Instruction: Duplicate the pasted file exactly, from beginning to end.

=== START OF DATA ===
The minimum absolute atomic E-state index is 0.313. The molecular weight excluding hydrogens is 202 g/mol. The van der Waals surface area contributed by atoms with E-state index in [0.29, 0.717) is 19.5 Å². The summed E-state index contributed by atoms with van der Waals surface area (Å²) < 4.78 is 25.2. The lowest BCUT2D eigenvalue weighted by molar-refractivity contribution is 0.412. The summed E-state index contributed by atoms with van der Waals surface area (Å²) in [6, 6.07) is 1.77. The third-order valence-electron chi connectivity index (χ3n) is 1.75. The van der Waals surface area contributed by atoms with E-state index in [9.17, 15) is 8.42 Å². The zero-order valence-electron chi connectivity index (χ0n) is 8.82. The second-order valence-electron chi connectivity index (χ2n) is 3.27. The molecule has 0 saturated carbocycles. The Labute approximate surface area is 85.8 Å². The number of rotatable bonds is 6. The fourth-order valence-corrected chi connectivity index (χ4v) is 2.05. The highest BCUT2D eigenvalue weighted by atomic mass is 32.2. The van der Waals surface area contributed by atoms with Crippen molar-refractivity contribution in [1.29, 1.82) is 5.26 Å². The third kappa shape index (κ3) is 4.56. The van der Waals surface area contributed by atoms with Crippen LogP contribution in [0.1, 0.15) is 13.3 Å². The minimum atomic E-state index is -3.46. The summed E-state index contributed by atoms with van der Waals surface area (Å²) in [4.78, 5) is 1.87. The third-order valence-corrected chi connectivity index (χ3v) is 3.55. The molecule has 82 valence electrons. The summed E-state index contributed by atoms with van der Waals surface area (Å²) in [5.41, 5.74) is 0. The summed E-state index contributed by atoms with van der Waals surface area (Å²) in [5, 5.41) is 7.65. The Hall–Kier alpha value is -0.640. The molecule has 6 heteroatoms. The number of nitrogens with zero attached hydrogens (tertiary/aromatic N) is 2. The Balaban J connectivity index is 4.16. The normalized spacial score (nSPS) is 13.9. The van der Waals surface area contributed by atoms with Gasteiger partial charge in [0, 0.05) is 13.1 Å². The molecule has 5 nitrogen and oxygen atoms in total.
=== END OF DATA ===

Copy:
The minimum absolute atomic E-state index is 0.313. The molecular weight excluding hydrogens is 202 g/mol. The van der Waals surface area contributed by atoms with E-state index in [0.29, 0.717) is 19.5 Å². The summed E-state index contributed by atoms with van der Waals surface area (Å²) < 4.78 is 25.2. The lowest BCUT2D eigenvalue weighted by molar-refractivity contribution is 0.412. The summed E-state index contributed by atoms with van der Waals surface area (Å²) in [6, 6.07) is 1.77. The third-order valence-electron chi connectivity index (χ3n) is 1.75. The van der Waals surface area contributed by atoms with E-state index in [9.17, 15) is 8.42 Å². The zero-order valence-electron chi connectivity index (χ0n) is 8.82. The second-order valence-electron chi connectivity index (χ2n) is 3.27. The molecule has 0 saturated carbocycles. The Labute approximate surface area is 85.8 Å². The number of rotatable bonds is 6. The fourth-order valence-corrected chi connectivity index (χ4v) is 2.05. The highest BCUT2D eigenvalue weighted by atomic mass is 32.2. The van der Waals surface area contributed by atoms with Crippen molar-refractivity contribution in [1.29, 1.82) is 5.26 Å². The third kappa shape index (κ3) is 4.56. The van der Waals surface area contributed by atoms with Crippen LogP contribution in [0.1, 0.15) is 13.3 Å². The minimum atomic E-state index is -3.46. The summed E-state index contributed by atoms with van der Waals surface area (Å²) in [4.78, 5) is 1.87. The third-order valence-corrected chi connectivity index (χ3v) is 3.55. The molecule has 82 valence electrons. The summed E-state index contributed by atoms with van der Waals surface area (Å²) in [5.41, 5.74) is 0. The summed E-state index contributed by atoms with van der Waals surface area (Å²) in [5, 5.41) is 7.65. The Hall–Kier alpha value is -0.640. The molecule has 6 heteroatoms. The number of nitrogens with zero attached hydrogens (tertiary/aromatic N) is 2. The Balaban J connectivity index is 4.16. The normalized spacial score (nSPS) is 13.9. The van der Waals surface area contributed by atoms with Gasteiger partial charge in [0, 0.05) is 13.1 Å². The molecule has 5 nitrogen and oxygen atoms in total.